This is the final installment in a series about natural language and knowledge management. Previous posts can be found here.
So what do we have so far?
- Automated Natural Language indexes need supplemental information to work well.
- Knowledge workers can do a better job of indexing than machines.
- Many knowledge workers are not only willing but eager to get their knowledge into the hands of an audience who will use it.
Given these facts, what work is left for the knowledge management folks to do? Why doesn't knowledge management just flow right from the desire of the knowledge workers?
There is still a lot of work for the knowledge management folks to do, but success does not lie in providing a technology solution that has minimal impact on the work practice of the knowledge workers. The organization has to be ready to accept a change in work flow. Knowledge workers have to be given an opportunity (and sometimes, incentive) to annotate their work. Knowledge consumers have to include searching for information artifacts into their work flow.
My colleague Irene described the situation as follows: "if you want something different to happen, you'll have to do something differently." But what is the different thing we should be doing?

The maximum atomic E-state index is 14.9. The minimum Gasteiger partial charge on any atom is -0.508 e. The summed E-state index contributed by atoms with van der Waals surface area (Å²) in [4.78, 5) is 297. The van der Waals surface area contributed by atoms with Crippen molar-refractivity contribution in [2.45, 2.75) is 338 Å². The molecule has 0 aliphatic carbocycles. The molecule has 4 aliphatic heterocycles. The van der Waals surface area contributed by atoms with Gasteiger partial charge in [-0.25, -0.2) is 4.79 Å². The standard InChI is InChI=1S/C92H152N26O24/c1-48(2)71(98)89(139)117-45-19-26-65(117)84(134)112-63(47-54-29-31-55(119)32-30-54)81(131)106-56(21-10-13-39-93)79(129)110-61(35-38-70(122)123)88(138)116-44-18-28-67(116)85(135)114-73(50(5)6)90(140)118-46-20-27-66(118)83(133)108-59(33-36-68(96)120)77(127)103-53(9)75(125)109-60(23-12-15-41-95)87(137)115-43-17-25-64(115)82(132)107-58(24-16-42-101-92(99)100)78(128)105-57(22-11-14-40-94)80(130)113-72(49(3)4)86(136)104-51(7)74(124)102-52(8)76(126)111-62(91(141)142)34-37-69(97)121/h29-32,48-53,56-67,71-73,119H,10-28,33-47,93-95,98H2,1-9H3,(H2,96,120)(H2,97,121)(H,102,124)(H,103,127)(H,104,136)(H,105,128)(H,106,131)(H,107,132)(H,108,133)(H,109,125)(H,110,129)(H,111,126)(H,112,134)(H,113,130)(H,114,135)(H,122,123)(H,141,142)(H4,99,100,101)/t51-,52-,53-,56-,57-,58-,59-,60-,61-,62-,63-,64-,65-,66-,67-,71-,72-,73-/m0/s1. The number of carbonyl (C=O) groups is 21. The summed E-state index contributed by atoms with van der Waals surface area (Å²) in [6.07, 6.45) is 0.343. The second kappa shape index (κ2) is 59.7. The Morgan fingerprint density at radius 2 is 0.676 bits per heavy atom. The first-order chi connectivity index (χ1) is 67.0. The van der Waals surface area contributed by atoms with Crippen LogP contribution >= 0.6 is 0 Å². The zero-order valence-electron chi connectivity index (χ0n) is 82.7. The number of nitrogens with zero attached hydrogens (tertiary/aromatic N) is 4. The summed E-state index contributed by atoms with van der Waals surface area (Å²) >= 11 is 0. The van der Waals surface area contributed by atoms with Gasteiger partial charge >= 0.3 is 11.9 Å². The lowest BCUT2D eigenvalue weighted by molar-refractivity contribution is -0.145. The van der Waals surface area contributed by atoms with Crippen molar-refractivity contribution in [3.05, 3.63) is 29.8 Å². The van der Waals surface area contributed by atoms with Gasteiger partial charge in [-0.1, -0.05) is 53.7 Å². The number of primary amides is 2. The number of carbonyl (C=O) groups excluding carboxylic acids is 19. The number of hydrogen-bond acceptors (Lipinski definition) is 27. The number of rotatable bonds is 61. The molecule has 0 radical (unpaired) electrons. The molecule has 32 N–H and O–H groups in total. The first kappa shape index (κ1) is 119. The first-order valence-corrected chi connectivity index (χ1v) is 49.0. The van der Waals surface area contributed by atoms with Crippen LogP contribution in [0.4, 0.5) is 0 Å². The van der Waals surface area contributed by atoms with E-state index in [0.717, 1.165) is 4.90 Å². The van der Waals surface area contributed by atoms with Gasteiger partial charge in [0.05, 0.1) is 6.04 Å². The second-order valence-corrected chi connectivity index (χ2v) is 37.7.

Knowledge management efforts usually focus on technological solutions that will have minimal impact on the workflow of the knowledge workers. They focus on finding ways to mine information from legacy systems while ignoring the plentiful resources of the workers who are already there. It should come as no surprise that knowledge management efforts are so often frustrated; they are working hard to reduce the difference in how people are working as much as possible. They aren't doing things differently, so they don't make any difference.
So what should knowledge management efforts focus on? They should focus on finding creative ways to get the knowledge workers involved in their own knowledge management. How can you find a way to make it worthwhile for them to create their own metadata? Do you do it like the Kennedy Space Center, where the knowledge workers do an end-run around KM? Do you do it like the Japanese company, who gave their engineers a tool that created reports that convinced project managers that a feature really would take six months to develop. As a side effect of this report, the designs had useful metadata that increased their (re-)usability. Solving this problem - figuring out how the knowledge workers can do something different so they can have different results - should be the main focus of KM groups. Technology should be introduced only as a way to achieve this goal.